Excited by power, Obama ignores legal restraints

Timothy P. Carney
Washington Examiner

…Presidential arrogation of power is nothing new. President George W. Bush’s lawyer John Yoo declared in a post-9/11 memo that no congressional “statute …. can place any limits on the president’s determinations” about how to fight terrorism, proclaiming such decisions “are for the president alone to make.”

But Barack Obama ran against this imperial mind-set. On war powers, he said, “The president does not have power under the Constitution to unilaterally authorize a military attack in a situation that does not involve stopping an actual or imminent threat to the nation.”

More broadly, he declared, “No more ignoring the law when it’s inconvenient. That is not who we are. . . . . We will again set an example for the world that the law is not subject to the whims of stubborn rulers.”

Now that he’s president, Obama apparently believes the inverse: Stubborn rulers should not be subject to the whims of the law…

…Obama in 2009 threw out bankruptcy law and precedent when he handed ownership of Chrysler to his political patrons, the United Auto Workers, publicly and privately threatening the creditors who objected.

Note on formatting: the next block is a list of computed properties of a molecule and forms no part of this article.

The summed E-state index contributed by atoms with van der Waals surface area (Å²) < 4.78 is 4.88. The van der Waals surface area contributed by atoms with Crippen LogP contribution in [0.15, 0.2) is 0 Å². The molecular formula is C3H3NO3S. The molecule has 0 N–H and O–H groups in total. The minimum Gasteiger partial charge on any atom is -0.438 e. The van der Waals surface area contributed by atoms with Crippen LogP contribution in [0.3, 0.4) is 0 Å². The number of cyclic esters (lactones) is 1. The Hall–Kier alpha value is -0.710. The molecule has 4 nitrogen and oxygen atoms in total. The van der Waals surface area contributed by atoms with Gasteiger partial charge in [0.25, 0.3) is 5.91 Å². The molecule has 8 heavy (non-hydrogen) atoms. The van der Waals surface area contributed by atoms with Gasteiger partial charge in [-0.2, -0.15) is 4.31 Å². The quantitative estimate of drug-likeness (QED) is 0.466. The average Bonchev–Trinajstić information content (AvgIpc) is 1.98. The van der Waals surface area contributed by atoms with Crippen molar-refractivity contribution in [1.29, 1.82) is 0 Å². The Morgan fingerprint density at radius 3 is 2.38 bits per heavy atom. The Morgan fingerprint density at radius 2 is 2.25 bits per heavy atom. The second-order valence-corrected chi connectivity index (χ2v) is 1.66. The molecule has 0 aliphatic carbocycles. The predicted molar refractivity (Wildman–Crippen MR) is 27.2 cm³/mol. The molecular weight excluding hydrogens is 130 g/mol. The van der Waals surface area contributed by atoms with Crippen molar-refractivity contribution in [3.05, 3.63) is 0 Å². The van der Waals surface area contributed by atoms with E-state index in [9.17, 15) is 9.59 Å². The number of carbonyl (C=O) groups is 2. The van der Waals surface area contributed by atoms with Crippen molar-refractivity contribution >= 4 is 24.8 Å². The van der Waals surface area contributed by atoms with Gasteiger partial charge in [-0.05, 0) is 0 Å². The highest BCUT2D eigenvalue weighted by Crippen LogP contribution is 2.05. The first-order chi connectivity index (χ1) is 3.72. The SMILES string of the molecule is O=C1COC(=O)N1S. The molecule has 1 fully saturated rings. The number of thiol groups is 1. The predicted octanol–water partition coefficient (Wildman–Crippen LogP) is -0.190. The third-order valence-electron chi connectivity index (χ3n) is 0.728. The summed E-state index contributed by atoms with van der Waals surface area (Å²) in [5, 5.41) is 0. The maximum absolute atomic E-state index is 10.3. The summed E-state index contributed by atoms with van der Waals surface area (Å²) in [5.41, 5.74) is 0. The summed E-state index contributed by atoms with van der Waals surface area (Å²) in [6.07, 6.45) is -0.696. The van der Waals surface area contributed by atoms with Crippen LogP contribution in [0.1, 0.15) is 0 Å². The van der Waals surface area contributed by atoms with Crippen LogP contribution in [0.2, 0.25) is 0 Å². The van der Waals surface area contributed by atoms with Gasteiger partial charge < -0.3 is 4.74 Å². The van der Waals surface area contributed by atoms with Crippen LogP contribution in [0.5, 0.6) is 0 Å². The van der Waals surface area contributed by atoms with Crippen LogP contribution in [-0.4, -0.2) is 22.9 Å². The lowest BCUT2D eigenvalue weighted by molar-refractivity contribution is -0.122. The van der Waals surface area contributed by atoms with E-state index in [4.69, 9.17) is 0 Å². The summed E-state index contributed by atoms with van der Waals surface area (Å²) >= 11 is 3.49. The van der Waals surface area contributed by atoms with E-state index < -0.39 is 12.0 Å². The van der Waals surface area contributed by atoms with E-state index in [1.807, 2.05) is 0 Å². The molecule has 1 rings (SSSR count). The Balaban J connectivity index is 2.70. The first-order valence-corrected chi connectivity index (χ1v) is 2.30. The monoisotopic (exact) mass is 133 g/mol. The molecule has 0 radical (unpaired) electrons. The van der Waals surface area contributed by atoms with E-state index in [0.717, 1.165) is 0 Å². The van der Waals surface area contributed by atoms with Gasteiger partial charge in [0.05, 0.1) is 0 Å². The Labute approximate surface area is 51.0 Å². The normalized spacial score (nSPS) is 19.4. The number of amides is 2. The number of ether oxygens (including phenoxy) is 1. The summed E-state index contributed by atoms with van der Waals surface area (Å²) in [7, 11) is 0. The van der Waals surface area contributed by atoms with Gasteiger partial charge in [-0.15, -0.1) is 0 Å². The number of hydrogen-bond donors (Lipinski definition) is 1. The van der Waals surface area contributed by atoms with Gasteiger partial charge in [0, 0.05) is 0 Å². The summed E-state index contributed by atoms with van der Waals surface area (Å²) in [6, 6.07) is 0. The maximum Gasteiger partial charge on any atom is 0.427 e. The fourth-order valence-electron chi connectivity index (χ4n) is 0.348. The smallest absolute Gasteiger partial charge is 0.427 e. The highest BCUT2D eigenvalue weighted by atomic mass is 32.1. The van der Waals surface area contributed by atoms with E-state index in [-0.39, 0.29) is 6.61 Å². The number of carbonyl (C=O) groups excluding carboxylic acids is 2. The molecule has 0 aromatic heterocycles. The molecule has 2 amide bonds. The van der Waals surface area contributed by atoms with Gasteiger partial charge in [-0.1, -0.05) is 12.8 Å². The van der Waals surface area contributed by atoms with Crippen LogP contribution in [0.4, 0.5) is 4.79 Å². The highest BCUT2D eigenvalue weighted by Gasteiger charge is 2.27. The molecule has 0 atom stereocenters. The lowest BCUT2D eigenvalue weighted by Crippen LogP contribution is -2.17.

Obama’s National Labor Relations Board has gotten in the game by blocking Boeing from making its jets at its new factory in South Carolina.

This administration regularly flouts and bends its own ethics rules. Lobbyists fresh from Google and Goldman Sachs came to the White House and helped craft policies directly affecting their former employers — sometimes in concert with their old lobbyist colleagues. H&R Block’s chief executive officer joined the administration and drafted tax-preparation regulations that help H&R Block.

More importantly, Obama seems to regard the Constitution’s limits as quaint. We see it in his rhetoric and his actions…

Read the complete article at the Washington Examiner.
Related:  The Obama administration will challenge Indiana’s attempt to defund on abortion at Althouse.

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